The adulation came to a screeching halt when the 22-year-old Lewis went to England in June 1958 on tour, and British reporters asked about the pretty young girl at his side. It was Lewis’ new wife, Myra — who was just 13 years old. As the press went digging, they realized even more: not only was “Mrs. Lewis” still a child, she was his cousin. And this was already Lewis’ third marriage — one which took place while the artist was still legally married to his second wife.
Lewis made it through a just a few tour dates before succumbing to the press and public’s censure, and retreated back to the U.S. That doesn’t mean that he was ever publicly regretful. His marriage to Myra lasted a decade, and in Rick Bragg’s best-selling 2014 biography, Jerry Lee Lewis: His Own Story, Lewis says, “She looked like a grown woman, blossomed out and ready for plucking ... I thought about her being 13 and all, but that didn't stop her from being a full-fledged woman.” Meanwhile, Lewis’ own sister had reportedly married at age 12, giving credence to the idea that this was a cultural norm.
In later years, the former Myra Lewis alleged that her former spouse abused her, but more recently, appears to have created an affable relationship with her ex-husband, and has called their marriage “ten incredible, wonderful years.” (Over the years, Lewis married a total of seven times.)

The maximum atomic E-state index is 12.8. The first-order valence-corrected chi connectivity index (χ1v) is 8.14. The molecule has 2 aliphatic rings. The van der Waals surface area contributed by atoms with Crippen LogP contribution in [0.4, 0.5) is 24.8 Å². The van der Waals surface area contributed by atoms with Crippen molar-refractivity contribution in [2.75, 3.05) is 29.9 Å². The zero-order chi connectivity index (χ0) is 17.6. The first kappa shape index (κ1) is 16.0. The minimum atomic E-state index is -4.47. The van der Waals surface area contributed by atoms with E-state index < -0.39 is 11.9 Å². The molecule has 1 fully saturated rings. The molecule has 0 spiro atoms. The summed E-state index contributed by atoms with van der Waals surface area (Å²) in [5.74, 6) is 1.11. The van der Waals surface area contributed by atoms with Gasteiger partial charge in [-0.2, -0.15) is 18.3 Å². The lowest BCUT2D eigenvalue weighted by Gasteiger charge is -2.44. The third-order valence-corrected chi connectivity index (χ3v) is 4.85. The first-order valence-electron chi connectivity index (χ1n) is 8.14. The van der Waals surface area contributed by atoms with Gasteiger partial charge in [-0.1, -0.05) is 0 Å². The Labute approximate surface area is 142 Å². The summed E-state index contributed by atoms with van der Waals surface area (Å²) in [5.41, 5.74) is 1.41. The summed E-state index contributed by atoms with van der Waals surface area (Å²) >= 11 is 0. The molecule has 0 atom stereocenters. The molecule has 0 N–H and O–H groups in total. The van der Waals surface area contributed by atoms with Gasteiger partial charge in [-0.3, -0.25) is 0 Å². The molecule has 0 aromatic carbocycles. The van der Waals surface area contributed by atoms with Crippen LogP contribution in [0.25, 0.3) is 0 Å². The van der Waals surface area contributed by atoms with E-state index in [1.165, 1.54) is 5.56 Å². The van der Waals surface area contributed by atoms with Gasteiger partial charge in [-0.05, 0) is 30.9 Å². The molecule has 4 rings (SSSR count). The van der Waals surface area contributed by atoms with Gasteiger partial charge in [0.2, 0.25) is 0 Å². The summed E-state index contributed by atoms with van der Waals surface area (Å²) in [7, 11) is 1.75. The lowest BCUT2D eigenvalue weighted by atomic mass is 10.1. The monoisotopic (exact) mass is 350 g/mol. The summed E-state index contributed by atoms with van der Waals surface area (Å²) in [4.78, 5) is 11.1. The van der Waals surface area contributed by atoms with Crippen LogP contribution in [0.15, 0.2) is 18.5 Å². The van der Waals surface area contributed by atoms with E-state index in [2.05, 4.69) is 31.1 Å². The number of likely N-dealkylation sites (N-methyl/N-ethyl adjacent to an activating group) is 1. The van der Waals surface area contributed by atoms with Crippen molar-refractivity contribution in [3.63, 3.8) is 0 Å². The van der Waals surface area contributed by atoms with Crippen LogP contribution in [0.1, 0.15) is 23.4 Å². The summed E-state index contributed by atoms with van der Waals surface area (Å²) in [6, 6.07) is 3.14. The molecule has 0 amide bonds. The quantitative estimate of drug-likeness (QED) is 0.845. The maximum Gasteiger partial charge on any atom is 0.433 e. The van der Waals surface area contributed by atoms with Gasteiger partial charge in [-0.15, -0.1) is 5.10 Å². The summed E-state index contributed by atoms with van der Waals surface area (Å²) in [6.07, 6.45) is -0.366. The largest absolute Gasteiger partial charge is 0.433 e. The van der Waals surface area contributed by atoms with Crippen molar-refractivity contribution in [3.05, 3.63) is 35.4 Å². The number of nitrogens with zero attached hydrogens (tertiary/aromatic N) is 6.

She told WHYY’s Fresh Air in 1989 that her husband was a walking contradiction — a wild man on stage, boozing and womanizing, who wouldn’t allow a drop of alcohol in his own home. “Jerry sat in judgment of himself continuously,” she said, “because he could never get away from the raising and the teaching that he had. That first off, he wasn't supposed to be playing that kind of music. He was supposed to be living the life that he lived.”
After that fateful trip to England in 1958, Lewis’ career fell apart. Pretty much overnight, Lewis went from commanding fees of thousands of dollars per show to playing in bars and doing occasional tours to Europe, where he could only afford to perform with pickup players, not his own band.
“For ten years, Jerry's records were held off the air,” Myra told Fresh Air. “He could not get a decent concert date. There were certain radio stations that would not touch him at all.”